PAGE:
History 104: Western Civilization since 1648
Lecture: World War II

War: European Theatre click here for audio

On September 1, 1939, Nazi Germany invaded Poland. This began the European war, and was a carefully planned action. The Non-Aggression Pact had been signed with the Soviet Union, ensuring that the USSR would do nothing to stop the action. A secret portion of the agreement ensured that the Soviet Union would benefit by acquiring the Baltic Republics (Latvia, Estonia, Lithuania), the Ukraine, and the eastern half of Poland as a result. Britain, France and her allies declared war.

The blitzkrieg machine moved quickly into Scandinavia and France, collaborating with the fascist French Vichy, who were allowed to control southern France. Spain was already fascist, though independent under General Franco. Italy controlled the south, so the next step was Britain. Failing to bomb the British into submission after switching from military to civilian targets (like London), the Nazis turned their sites on the Soviet Union and attacked in May 1941. Stalin, the Soviet Premier, joined the Allies. By 1942 (the same year Japan was controlling the Pacific), the Axis controlled Europe:

The Big Three (Churchill of Great Britain, Roosevelt of the U.S., and Stalin of the Soviet Union) planned the Allied strategy for the war. Stalin's biggest concern was to get his allies to open the "second front" -- invade northern France and force Germany to fight on two fronts. But Churchill of Britain had two reasons to oppose this: the British military's desire to attack the weaker points first, and Churchill's own concern about Stalin's future ambitions in Eastern Europe. The U.S. generals wanted to open the second front and head straight for Berlin. But President Roosevelt had to keep Stalin and Churchill talking, since the two men did not trust each other. He agreed to Churchill's strategy for 1942 and 1943: attacking North Africa, then Italy. But in 1944 he sided with Stalin, hoping that the Soviet Union would be a full participant in the United Nations after the war. This disappointed Churchill, who had hoped for an invasion of the Balkans in the south, which would secure eastern Europe for democratic governments. But Operation Overlord took place in June 1944, and combined British and American troops began pushing toward Berlin.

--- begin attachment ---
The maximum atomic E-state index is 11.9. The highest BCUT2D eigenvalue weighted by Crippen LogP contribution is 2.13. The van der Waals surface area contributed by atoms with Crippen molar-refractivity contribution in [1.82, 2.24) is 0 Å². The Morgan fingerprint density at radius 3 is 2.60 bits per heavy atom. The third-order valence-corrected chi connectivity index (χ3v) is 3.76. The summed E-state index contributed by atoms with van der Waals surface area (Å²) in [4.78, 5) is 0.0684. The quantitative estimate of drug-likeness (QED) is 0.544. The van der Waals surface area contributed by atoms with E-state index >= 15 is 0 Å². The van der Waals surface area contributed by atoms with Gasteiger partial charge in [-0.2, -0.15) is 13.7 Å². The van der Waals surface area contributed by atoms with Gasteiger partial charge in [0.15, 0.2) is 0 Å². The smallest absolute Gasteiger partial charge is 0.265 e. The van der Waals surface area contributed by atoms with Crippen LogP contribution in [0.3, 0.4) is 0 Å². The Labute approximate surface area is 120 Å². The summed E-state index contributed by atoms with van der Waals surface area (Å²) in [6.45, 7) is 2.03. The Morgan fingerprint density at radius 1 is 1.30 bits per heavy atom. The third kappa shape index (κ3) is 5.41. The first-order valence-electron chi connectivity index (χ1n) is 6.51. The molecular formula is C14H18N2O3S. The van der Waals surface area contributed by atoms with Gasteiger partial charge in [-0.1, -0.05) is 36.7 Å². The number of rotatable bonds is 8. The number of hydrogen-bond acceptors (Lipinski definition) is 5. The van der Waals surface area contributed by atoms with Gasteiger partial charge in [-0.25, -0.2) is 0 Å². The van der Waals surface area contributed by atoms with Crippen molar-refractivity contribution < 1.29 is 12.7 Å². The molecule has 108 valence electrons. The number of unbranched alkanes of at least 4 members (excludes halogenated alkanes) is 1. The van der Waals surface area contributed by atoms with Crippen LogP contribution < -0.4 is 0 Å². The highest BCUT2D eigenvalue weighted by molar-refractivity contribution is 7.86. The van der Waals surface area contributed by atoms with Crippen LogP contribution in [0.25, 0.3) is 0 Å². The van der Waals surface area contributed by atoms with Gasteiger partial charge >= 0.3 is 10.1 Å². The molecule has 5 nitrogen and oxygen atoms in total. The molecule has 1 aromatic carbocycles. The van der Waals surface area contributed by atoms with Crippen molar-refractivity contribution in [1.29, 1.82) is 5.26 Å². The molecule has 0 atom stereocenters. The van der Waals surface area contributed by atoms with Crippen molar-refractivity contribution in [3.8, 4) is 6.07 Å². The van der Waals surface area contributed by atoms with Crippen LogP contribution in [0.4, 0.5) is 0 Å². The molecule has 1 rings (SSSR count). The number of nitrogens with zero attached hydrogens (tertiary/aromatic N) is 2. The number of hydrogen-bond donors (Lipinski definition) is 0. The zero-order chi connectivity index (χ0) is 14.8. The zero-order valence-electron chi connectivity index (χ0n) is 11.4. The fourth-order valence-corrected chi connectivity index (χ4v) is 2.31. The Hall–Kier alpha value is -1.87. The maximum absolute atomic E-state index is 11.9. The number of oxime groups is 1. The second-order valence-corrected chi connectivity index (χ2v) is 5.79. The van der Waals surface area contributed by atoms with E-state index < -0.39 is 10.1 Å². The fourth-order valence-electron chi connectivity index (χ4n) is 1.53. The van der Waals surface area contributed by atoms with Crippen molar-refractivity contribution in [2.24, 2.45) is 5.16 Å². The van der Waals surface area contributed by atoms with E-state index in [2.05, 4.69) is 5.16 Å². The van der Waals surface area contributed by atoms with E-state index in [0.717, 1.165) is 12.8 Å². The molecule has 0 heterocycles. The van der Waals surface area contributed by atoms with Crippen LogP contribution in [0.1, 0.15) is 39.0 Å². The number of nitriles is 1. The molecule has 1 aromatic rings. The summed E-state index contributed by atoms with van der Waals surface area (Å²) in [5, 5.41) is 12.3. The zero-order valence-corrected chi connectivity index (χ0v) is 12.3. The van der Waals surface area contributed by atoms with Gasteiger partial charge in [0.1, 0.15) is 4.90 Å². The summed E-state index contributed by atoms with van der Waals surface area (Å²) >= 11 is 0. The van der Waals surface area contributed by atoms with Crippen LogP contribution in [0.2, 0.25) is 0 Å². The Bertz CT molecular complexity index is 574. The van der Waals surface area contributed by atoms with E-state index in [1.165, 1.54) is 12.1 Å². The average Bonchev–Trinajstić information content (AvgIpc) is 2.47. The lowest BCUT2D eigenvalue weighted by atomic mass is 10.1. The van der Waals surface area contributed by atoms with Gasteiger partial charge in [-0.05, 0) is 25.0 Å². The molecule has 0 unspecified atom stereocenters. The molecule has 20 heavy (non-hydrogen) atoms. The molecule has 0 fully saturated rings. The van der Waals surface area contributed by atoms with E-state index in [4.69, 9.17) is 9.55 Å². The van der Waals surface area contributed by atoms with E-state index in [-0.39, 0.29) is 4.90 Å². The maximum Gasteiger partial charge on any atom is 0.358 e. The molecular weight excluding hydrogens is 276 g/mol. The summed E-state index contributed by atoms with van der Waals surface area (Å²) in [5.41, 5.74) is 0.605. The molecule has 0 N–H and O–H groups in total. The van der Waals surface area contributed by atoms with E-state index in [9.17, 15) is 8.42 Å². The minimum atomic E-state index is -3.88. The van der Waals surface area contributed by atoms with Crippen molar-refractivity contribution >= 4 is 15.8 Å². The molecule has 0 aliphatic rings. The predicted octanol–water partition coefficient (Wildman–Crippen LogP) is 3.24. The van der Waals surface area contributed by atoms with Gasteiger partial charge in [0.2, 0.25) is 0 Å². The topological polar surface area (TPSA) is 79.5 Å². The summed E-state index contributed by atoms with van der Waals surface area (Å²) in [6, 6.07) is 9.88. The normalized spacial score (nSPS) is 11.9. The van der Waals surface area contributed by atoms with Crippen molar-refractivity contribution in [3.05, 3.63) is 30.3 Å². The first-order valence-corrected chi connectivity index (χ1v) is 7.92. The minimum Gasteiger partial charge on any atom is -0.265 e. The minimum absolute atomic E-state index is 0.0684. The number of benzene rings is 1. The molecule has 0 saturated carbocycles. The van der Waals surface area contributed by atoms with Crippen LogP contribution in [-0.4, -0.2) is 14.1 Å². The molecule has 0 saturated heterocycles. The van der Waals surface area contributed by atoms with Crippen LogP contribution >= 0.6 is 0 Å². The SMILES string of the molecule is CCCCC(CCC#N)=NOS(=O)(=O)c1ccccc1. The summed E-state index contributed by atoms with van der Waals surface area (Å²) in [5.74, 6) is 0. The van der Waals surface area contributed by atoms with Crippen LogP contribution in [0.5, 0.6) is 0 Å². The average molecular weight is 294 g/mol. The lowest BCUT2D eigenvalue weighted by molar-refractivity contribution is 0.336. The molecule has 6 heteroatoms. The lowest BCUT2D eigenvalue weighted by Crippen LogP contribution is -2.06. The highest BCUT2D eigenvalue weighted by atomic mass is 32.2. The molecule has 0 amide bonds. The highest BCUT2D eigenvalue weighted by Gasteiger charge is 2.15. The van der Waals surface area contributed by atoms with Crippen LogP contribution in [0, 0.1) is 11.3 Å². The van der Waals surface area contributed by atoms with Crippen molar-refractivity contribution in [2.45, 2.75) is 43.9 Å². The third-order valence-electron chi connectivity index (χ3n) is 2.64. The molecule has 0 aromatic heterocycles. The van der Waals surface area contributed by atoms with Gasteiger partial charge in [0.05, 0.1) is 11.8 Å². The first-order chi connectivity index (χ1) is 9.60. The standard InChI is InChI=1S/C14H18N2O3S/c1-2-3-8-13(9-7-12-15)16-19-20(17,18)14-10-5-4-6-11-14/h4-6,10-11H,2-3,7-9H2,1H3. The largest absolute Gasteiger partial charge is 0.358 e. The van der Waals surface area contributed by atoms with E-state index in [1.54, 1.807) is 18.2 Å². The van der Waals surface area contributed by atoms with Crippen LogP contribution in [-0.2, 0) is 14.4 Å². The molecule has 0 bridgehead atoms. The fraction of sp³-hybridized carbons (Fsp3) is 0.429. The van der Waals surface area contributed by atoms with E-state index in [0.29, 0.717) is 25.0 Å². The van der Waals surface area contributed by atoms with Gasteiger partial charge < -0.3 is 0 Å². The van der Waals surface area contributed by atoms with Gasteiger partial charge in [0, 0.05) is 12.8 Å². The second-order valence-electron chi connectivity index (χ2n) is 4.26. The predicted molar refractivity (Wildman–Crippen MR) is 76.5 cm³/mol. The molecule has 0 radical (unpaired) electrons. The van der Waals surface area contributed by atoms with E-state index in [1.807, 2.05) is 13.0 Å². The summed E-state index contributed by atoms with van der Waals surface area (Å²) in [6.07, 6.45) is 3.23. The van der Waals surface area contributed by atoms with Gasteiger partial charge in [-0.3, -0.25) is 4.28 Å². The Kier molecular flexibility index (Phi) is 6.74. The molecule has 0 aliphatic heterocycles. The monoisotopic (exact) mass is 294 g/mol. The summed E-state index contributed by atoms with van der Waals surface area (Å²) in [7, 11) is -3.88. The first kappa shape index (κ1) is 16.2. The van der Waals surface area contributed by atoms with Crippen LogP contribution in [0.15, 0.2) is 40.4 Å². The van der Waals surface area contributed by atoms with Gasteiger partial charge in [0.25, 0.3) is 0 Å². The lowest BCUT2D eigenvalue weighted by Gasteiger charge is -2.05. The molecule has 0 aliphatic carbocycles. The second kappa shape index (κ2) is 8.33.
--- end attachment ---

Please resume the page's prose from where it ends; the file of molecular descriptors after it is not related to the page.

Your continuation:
Soviet troops simultaneously began a major offensive from the east, and liberated Eastern Europe as they headed toward Berlin to meet up with the British and Americans. V-E Day (Victory in Europe) was May 8, 1945. The war against Japan still raged, but would end in August with the dropping of the atomic bomb. The founding of the U.N. had occurred in April 1945.

Workbook document: The U.N. Charter

9. The Holocaust ->